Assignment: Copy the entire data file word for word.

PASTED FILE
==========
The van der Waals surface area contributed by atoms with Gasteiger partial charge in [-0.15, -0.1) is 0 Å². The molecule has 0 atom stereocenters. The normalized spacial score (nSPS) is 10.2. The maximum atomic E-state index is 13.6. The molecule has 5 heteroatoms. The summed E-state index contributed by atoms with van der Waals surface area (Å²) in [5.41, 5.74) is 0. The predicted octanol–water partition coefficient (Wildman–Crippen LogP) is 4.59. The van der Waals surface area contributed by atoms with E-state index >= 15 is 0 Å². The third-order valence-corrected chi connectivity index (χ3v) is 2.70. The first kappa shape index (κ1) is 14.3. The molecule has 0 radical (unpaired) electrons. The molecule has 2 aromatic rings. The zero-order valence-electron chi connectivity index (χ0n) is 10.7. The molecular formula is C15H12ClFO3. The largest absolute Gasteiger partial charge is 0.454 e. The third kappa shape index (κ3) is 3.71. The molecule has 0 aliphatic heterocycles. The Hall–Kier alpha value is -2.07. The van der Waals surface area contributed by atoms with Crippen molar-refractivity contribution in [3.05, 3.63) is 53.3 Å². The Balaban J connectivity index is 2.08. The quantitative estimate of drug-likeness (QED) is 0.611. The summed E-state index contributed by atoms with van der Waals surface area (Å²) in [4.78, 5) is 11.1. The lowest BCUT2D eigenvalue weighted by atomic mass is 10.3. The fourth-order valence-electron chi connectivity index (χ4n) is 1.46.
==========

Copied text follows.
The van der Waals surface area contributed by atoms with Gasteiger partial charge in [-0.15, -0.1) is 0 Å². The molecule has 0 atom stereocenters. The normalized spacial score (nSPS) is 10.2. The maximum atomic E-state index is 13.6. The molecule has 5 heteroatoms. The summed E-state index contributed by atoms with van der Waals surface area (Å²) in [5.41, 5.74) is 0. The predicted octanol–water partition coefficient (Wildman–Crippen LogP) is 4.59. The van der Waals surface area contributed by atoms with E-state index >= 15 is 0 Å². The third-order valence-corrected chi connectivity index (χ3v) is 2.70. The first kappa shape index (κ1) is 14.3. The molecule has 0 radical (unpaired) electrons. The molecule has 2 aromatic rings. The zero-order valence-electron chi connectivity index (χ0n) is 10.7. The molecular formula is C15H12ClFO3. The largest absolute Gasteiger partial charge is 0.454 e. The third kappa shape index (κ3) is 3.71. The molecule has 0 aliphatic heterocycles. The Hall–Kier alpha value is -2.07. The van der Waals surface area contributed by atoms with Crippen molar-refractivity contribution in [3.05, 3.63) is 53.3 Å². The Balaban J connectivity index is 2.08. The quantitative estimate of drug-likeness (QED) is 0.611. The summed E-state index contributed by atoms with van der Waals surface area (Å²) in [4.78, 5) is 11.1. The lowest BCUT2D eigenvalue weighted by atomic mass is 10.3. The fourth-order valence-electron chi connectivity index (χ4n) is 1.46.